Cracking Source Code
"There was a real train station built in Montreal, but there were missing pieces, including the roof. And there was an empty field surrounding it, so we had to replace it with CG cars and CG parking and the city of Chicago way in the distance. We designed the whole suburb where the action takes place because Glenbrook in the film doesn't really exist so we had to rework and redesign completely. We imagined it being eight miles from downtown Chicago, and we knew the sun was facing northeast so we did it all accurately and up to scale.
"Everything in the train station is CG except for the door step. You don't want to throw the viewer off if they notice something that doesn't look right. For the movie to work, it had to be as transparent as possible. That was the biggest challenge. The other challenge involves the mayhem. The train is about to crash and everyone is running out of the city, so there's lots of traffic and people running around so we had to use Massive isolation for crowd and car behavior. And for the CG parking, everyone has a sense of what it should look like. We even looked at the existing vegetation in Chicago to make sure that it matched in the area that we were in."
Lens distortion proved to be a challenge in matching CG elements with plates. So, to make sure the distortion values were identical, Modus used 3DEqualizer in concert with a special plug-in from La Maison.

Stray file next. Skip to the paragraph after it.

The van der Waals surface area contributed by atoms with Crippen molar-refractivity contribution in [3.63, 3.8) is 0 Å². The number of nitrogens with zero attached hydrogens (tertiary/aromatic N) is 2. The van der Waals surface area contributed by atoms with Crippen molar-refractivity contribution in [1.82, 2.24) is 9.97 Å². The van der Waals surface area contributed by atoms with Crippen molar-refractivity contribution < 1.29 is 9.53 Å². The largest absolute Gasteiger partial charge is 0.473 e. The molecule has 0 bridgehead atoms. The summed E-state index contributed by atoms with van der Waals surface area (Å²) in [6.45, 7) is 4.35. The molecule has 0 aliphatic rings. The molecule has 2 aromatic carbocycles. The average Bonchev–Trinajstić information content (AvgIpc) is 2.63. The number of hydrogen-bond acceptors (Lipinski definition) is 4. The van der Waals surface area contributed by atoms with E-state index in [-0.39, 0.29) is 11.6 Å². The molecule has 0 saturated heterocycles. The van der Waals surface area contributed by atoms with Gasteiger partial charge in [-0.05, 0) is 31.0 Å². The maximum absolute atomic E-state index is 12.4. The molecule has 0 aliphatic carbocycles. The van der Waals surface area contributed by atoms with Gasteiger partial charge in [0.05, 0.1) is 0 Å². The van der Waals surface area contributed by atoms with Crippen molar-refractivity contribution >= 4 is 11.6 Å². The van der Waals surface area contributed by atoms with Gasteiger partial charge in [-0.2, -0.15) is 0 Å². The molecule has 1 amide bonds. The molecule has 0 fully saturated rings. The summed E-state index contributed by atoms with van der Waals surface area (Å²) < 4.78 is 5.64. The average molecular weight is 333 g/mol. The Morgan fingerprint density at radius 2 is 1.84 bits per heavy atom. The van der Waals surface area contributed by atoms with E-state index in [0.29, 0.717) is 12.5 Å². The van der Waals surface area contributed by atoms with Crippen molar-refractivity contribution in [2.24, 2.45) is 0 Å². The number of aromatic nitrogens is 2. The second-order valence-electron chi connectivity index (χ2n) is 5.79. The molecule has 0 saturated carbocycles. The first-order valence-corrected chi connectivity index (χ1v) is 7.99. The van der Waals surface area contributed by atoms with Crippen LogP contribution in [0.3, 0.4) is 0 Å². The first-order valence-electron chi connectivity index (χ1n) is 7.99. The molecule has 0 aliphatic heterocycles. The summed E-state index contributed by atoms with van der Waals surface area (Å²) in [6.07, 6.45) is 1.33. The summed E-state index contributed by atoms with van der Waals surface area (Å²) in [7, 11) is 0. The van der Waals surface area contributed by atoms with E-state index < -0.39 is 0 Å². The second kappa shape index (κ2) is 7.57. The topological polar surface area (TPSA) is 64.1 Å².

In addition, so Modus had to create reflections and shadows of the station and the characters to mirror the movements of the train and the actors in the CG environment.
"We created three techniques," Wilisky explains. "One was a full CG character, such as Jake, that we used as a reflection; the second was a reflection pasted onto surfaces from different angles; and the third was a basic texture applied to a surface of people moving back and forth. All of them were positioned in space, accordingly, so we could get an accurate reflection of the action. And the compositors not only had the layers of all the different actors but also the scene that was already built to scale accurately with all the geometry. This gave them flexibility to move stuff away or create their own map if needed."
And what does Source Code mean to Modus? "Honestly, this one for us is the first time we were the main vendor for something that's more vfx-driven, unlike The American or Barney's Version," Wilisky concludes.
Bill Desowitz is senior editor of AWN & VFXWorld.